If you’re thinking that memory subsystems shouldn’t work this way due to cache, you’re right. Under normal circumstances, repeated data reads would be stored in the processor’s data cache and never touch RAM. Cache can be flushed though, which is exactly what the Project Zero team is doing. The X86 CLFLUSH opcode ensures that each read will go out to physical RAM.
Wanton bit flipping is all fine and good, but the Project Zero team’s goal was to use the technique as an exploit. To pull that off, they had to figure out which bits they were flipping, and flip them in such a way as to give elevated access to a user level process. The Project Zero team eventually came up with two working exploits. One works to escape Google’s Native Client (NaCL) sandbox. The other exploit works as a userspace program on x86-64 Linux boxes.
Native Client sandbox escape exploit
Google defines Native Client (NaCL) as ” a sandbox for running compiled C and C++ code in the browser efficiently and securely, independent of the user’s operating system.” It was designed specifically as a way to run code in the browser, without the risk of it escaping to the host system. Let that sink in for a moment. Now consider the fact that rowhammer is able to escape the walled garden and access physical memory. The exploit works by allocating 250MB of memory, and rowhammering on random addresses, and checking for bit flips. Once bit flips are detected, the real fun starts. The exploit hides unsafe instructions inside immediate arguments of “safe” institutions. In an example from the paper:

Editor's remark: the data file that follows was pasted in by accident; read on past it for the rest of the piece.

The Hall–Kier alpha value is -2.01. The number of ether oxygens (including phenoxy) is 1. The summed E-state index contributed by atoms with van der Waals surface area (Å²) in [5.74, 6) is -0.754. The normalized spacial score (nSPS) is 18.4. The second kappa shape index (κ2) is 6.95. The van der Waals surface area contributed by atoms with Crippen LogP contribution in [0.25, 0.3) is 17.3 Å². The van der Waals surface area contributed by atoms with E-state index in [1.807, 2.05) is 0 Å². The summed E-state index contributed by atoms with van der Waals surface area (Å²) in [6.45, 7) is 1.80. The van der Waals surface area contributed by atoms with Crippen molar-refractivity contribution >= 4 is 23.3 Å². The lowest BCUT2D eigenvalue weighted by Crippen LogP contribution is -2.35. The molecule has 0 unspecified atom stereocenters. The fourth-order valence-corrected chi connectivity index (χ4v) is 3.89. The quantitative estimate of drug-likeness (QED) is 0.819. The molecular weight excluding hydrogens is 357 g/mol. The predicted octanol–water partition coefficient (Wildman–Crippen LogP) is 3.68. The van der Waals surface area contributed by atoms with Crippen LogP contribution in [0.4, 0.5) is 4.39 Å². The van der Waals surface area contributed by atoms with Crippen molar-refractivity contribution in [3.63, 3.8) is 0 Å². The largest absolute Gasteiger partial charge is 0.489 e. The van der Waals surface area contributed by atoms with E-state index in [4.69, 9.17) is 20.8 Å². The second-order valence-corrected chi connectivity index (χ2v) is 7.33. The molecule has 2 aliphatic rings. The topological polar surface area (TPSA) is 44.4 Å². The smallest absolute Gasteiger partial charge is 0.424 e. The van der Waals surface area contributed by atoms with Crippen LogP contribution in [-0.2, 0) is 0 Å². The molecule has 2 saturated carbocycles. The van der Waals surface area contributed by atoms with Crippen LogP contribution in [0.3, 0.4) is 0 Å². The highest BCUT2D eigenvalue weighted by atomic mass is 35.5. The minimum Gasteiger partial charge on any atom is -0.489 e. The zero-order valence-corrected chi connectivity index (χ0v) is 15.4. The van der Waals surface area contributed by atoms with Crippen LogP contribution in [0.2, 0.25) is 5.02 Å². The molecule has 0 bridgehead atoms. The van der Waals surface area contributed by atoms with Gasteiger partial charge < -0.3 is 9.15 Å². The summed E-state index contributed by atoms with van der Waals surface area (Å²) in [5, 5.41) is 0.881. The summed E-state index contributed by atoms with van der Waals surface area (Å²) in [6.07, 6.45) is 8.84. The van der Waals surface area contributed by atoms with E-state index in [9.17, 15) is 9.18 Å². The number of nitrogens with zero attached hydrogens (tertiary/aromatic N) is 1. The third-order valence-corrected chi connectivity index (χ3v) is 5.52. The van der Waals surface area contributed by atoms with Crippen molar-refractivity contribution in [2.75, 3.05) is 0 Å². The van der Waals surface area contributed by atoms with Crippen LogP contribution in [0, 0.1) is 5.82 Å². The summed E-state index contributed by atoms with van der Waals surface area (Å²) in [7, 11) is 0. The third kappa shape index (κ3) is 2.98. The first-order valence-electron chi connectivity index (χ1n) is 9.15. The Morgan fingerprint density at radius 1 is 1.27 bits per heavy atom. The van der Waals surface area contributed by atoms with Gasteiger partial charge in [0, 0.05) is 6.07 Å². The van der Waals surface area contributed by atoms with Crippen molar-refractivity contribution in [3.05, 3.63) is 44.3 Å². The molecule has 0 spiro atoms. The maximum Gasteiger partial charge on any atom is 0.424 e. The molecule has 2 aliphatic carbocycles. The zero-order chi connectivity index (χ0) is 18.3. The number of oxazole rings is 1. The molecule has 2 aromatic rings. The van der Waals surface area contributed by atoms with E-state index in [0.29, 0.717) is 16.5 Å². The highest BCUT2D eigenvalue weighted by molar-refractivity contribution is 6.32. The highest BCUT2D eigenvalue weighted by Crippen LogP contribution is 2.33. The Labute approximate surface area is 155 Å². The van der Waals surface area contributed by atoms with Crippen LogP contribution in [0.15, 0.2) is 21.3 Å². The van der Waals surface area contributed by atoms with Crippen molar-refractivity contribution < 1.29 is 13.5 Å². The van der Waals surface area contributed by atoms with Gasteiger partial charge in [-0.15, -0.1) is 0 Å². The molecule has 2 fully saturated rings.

Viewed from memory address 0x20EA0, this is an absolute move of a 64 bit value to register rax. However, if we move off alignment and read the instruction from address 0x20EA02, now it’s a SYSCALL – (0F 05). The NaCL escape exploit does exactly this, running shell commands which were hidden inside instructions that appeared to be safe.
Linux kernel privilege escalation exploit
The Project Zero team used rowhammer to give a Linux process access to all of physical memory. The process is more complex than the NaCL exploit, but the basic idea revolves around page table entries (PTE). Since the underlying structure of Linux’s page table is well known, rowhammer can be used to modify the bits which are used to translate virtual to physical addresses. By carefully controlling which bits are flipped, the attacking process can relocate its own pages anywhere in RAM. The team used this technique to redirect /bin/ping to their own shell code. Since Ping normally runs with superuser privileges, the shell code can do anything it wants.
Rowhammer is a nasty vulnerability, but the sky isn’t falling just yet. Google has already patched NaCL by removing access to the CLFLUSH opcode, so NaCL is safe from any currently known rowhammer attacks. Project Zero didn’t run an exhaustive test to find out which computer and RAM manufacturers are vulnerable to rowhammer. In fact, they were only able to flip bits on laptops. The desktop machines they tried used ECC RAM, which may have corrected the bit flips as they happened. ECC RAM will help, but doesn’t guarantee protection from rowhammer – especially when multiple bit flips occur. The best protection is a new machine – New RAM technologies include mitigation techniques. The LPDDR4 standard includes “Targeted Row Refresh” (TRR) and “Maximum Activate Count” (MAC), both methods to avoid rowhammer vulnerability. That’s a good excuse to buy a new laptop if we ever heard one!